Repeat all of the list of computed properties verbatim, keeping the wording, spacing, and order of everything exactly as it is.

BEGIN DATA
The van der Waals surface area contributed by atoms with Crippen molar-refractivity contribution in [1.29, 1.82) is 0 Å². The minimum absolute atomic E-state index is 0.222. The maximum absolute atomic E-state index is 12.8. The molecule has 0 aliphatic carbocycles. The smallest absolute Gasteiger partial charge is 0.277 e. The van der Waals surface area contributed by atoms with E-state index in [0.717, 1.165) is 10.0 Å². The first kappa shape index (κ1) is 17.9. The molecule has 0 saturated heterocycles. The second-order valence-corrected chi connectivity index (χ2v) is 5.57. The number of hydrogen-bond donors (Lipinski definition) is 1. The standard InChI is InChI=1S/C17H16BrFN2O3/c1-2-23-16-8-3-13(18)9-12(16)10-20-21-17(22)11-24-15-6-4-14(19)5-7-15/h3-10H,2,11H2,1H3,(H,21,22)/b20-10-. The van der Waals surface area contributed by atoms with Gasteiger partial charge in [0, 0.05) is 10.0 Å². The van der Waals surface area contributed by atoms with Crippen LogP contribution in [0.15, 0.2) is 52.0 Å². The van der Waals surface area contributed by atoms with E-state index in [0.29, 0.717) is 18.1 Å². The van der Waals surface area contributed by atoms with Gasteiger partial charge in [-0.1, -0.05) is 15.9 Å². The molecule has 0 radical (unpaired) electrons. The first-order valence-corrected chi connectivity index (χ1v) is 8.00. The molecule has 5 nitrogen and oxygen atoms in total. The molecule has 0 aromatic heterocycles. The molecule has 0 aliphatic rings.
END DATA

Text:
The van der Waals surface area contributed by atoms with Crippen molar-refractivity contribution in [1.29, 1.82) is 0 Å². The minimum absolute atomic E-state index is 0.222. The maximum absolute atomic E-state index is 12.8. The molecule has 0 aliphatic carbocycles. The smallest absolute Gasteiger partial charge is 0.277 e. The van der Waals surface area contributed by atoms with E-state index in [0.717, 1.165) is 10.0 Å². The first kappa shape index (κ1) is 17.9. The molecule has 0 saturated heterocycles. The second-order valence-corrected chi connectivity index (χ2v) is 5.57. The number of hydrogen-bond donors (Lipinski definition) is 1. The standard InChI is InChI=1S/C17H16BrFN2O3/c1-2-23-16-8-3-13(18)9-12(16)10-20-21-17(22)11-24-15-6-4-14(19)5-7-15/h3-10H,2,11H2,1H3,(H,21,22)/b20-10-. The van der Waals surface area contributed by atoms with Gasteiger partial charge in [0, 0.05) is 10.0 Å². The van der Waals surface area contributed by atoms with Crippen LogP contribution in [0.15, 0.2) is 52.0 Å². The van der Waals surface area contributed by atoms with E-state index in [0.29, 0.717) is 18.1 Å². The van der Waals surface area contributed by atoms with Gasteiger partial charge in [-0.1, -0.05) is 15.9 Å². The molecule has 0 radical (unpaired) electrons. The first-order valence-corrected chi connectivity index (χ1v) is 8.00. The molecule has 5 nitrogen and oxygen atoms in total. The molecule has 0 aromatic heterocycles. The molecule has 0 aliphatic rings.